Invisible children and non-essential workers: Child protection during COVID-19 in Israel according to policy documents and media coverage

Carmit Katz, Noa Cohen

Research output: Contribution to journalArticlepeer-review


Background: The protection of children from maltreatment has become extremely challenging during the COVID-19 pandemic. The public's gaze is focused on the urgent health crisis, while many children are at risk due to social isolation and reduced social services. Objective: Examine child protection in Israel during COVID-19, as portrayed in mainstream news media and government policy documents. Participants and setting: The study analyzed all policy documents and mainstream media reports published in Israel from March to May 2020, during the initial mandatory nationwide quarantine. Methods: (1) Search of relevant articles in mainstream news websites; (2) Search of documents in official websites of relevant government ministries and agencies. Results: 28 government policy documents and 22 media articles were found relevant. When examined chronologically, what stood out was the initial decision to shut down social services, including some of the residential care units for youth at risk, and declare social workers “non-essential”. These decisions were revoked a few weeks into the quarantine, following persistent media pressure by child advocates, resulting in minor changes in policy. Conclusion: Children were initially invisible to Israeli policymakers facing the pandemic, highlighting the centrality of advocates promoting children's rights and of mainstream news media in disseminating the discourse of protecting children from maltreatment, especially in times of crisis. Moreover, the study points to the heightened threat to at-risk children due to inadequate policies, and to the urgent need to develop child protection policies in order to avoid further risk in future global crises.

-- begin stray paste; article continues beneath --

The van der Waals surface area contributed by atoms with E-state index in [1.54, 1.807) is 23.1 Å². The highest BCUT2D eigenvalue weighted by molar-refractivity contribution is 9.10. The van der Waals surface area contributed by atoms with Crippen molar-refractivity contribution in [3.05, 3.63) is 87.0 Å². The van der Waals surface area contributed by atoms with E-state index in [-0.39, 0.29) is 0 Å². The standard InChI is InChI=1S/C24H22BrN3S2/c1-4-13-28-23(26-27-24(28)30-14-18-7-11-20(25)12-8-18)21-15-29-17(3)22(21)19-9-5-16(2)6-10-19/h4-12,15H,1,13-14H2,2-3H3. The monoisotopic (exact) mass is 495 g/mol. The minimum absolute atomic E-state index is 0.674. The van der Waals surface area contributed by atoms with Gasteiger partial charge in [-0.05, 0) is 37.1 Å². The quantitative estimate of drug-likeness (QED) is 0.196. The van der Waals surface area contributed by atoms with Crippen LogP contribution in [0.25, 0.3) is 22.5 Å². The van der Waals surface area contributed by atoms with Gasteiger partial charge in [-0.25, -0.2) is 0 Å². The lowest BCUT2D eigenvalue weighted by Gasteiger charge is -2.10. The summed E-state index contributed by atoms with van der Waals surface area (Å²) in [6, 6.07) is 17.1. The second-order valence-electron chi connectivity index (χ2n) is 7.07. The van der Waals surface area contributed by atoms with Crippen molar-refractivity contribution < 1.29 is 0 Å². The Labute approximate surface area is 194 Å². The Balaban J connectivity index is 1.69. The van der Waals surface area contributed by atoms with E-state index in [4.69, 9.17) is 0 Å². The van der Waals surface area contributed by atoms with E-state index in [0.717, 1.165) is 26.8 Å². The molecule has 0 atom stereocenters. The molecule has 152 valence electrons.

Original languageEnglish
Article number104770
JournalChild Abuse and Neglect
StatePublished - Jun 2021


  • COVID-19
  • Child maltreatment
  • Child protective service (CPS)
  • Israel
  • Media coverage
  • Policy documents

All Science Journal Classification (ASJC) codes

  • Psychiatry and Mental health
  • Developmental and Educational Psychology
  • Pediatrics, Perinatology, and Child Health


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